A race against time

Juan Landeros hopes to donate part of his liver to his

GILROY
– Juan Landeros’ plan to get in better shape by running
regularly almost bit him in the … well, butt, last weekend.
GILROY – Juan Landeros’ plan to get in better shape by running regularly almost bit him in the … well, butt, last weekend.

During a jog in Christmas Hill Park Saturday, Landeros was bitten on the behind by a dog that had gotten loose from its owner. Since the wound was minor, most people in most instances could look back on the incident with a chuckle.

For the Landeros family, the matter triggered a six-day search for the owner of the dog ultimately resulting in a collective sigh of relief.

The matter was grave because Landeros is the proud father of a sick little girl, 3-year-old Analisa Landeros who needs her dad to be as healthy as possible. Sometime between now and the next few years, she will need a part of her father’s liver to replace her scarred and damaged one.

Landeros thought he had just gotten scratched by the dog until he went home and changed, so he didn’t bother to ask the owner if the dog had been vaccinated for rabies. Had the dog not been given the proper vaccine, Landeros would have undergone treatment for rabies, potentially making him an inadequate donor.

“I just lost the 20 pounds I was trying to lose for the past four months,” Landeros said. “It was a pretty long process, and it almost backfired on me.”

It didn’t backfire, thanks to a bright orange sign Juan’s wife, Tina Landeros, posted at the trail head in Christmas Hill Park and an unidentified caller.

Around 5:30 p.m. Wednesday, Juan Landeros got a call on his cell phone from a young girl responding to the sign that explained the urgency in finding the dog owner and gave a description of her, her dogs and her car. The girl told Landeros that a vehicle fitting the description of the dog owner’s navy blue Volvo wagon was parked at Christmas Hill.

Landeros called his wife, who immediately left her 10th Street home and headed for the park to find the lady.

“Fortunately, I got there in time,” Tina Landeros said. “The lady seemed a little offended at first and taken back, but she was cooperative.”

The dog owner later produced documentation of her dog’s vaccines, ending just the latest chapter in what has been a three-year saga for the Landeros family.

“We still have a long road ahead,” Tina Landeros said Thursday watching Analisa.

She may walk and play like most children her age, but Analisa Landeros does it attached to an oxygen tank and an intravenous food pump. The medical equipment counteracts two afflictions doctors have yet to explain – the inability of her lungs to receive sufficient oxygen and allergic reactions to a vast array of foods including milk and soy.

“She’s been hooked up to all of this pretty much since birth, so she’s really good about not pulling out her chords. She even knows how to put her nose plugs back in when they fall out,” Tina Landeros said. “It is heartbreaking to watch her wheel (the food pump) around.”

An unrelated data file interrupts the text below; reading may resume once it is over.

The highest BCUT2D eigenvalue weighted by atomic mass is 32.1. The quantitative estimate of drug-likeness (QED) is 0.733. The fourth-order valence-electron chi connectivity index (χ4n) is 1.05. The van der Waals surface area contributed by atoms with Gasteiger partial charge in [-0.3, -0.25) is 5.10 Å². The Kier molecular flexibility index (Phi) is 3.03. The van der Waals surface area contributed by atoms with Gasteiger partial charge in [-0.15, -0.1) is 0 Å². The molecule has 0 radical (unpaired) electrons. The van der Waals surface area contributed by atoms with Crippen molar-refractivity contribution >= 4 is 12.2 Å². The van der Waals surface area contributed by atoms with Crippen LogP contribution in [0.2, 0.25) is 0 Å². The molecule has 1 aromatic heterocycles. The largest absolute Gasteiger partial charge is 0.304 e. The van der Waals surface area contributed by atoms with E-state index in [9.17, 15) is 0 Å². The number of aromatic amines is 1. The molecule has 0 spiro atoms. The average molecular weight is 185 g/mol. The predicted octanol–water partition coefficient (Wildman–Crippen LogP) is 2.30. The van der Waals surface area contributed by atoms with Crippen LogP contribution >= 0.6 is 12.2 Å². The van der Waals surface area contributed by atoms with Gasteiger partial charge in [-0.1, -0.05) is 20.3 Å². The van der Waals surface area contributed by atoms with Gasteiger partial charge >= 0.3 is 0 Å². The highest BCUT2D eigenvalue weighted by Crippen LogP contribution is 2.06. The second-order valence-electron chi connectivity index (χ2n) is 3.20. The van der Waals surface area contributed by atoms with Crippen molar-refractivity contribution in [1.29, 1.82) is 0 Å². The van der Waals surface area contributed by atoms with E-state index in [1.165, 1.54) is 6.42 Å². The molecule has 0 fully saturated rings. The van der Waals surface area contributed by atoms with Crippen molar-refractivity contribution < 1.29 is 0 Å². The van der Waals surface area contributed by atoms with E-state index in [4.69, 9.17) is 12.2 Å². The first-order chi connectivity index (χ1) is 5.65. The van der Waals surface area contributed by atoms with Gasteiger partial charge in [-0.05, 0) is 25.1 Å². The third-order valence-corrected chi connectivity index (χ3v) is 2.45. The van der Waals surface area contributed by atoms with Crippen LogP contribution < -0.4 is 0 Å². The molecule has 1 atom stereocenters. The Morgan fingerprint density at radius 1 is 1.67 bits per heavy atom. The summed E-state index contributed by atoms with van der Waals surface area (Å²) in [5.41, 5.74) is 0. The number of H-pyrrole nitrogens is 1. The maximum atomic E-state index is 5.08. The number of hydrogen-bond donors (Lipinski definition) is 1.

Analisa’s complications started when she was born, exactly three years ago this coming Saturday. The 4-pound and two-months premature little girl was born with a cyst in her small intestine. Doctors removed the cyst, but medication Analisa had to take caused cirrhosis of the liver.

“The doctor told us it’s not a matter of if, but when. She’ll need a new liver. It could be a few months or a few years from now,” Juan Landeros said.

Although Analisa needs physical and speech therapy to ensure normal development of her gross motor skills, she is hardly a wallflower.

“She’s actually a little bit hyperactive. She doesn’t even take naps,” Tina Landeros said.

Cognitively, Analisa’s development is like most other 3-year-olds, and she is on track to enter pre-school in another year. But until doctors know what is wrong with her lungs, she must remain on an oxygen tank so her blood-oxygen level doesn’t go dangerously low and damage other organs in her delicate body.

As if their daughter’s medical problems weren’t taxing enough, Juan and Tina Landeros also are in the midst of relocating from Arizona to Gilroy. Tina, Analisa and the Landeros’ 8-month-old Ashley live with Juan’s parents in Gilroy now. Juan, who works for Intel, is still in Gilbert, Ariz., a suburb outside Phoenix.

Tina and Juan were born and raised in the Bay Area. Both have extended families in Gilroy and San Jose.

“We moved back because we need that family support,” Tina Landeros said.

The 29-year-old mom is not discouraged by her daughter’s health problems. In fact, she is inspired by them.

“I’ve wanted to be a nurse since I was 18,” Landeros said. “Now after being in the hospital environment so much, I know I can be one. I think I’d be a really good one.”

At some point, Landeros said, she will get a nursing degree.

“We used to be in a doctor’s office as much as once a week, but as (Analisa) gets older it’s been tapering off,” Landeros said. “I don’t know exactly when I’ll have the time (to pursue a nursing career), but it will happen.”

For information regarding an ongoing fund-raising campaign for Analisa, visit www.cota.org and use the “Patient Campaign” link. Analisa will need, for the remainder of her life, anti-rejection medication after her liver is replaced. All donations will go toward that and other future medical expenses.

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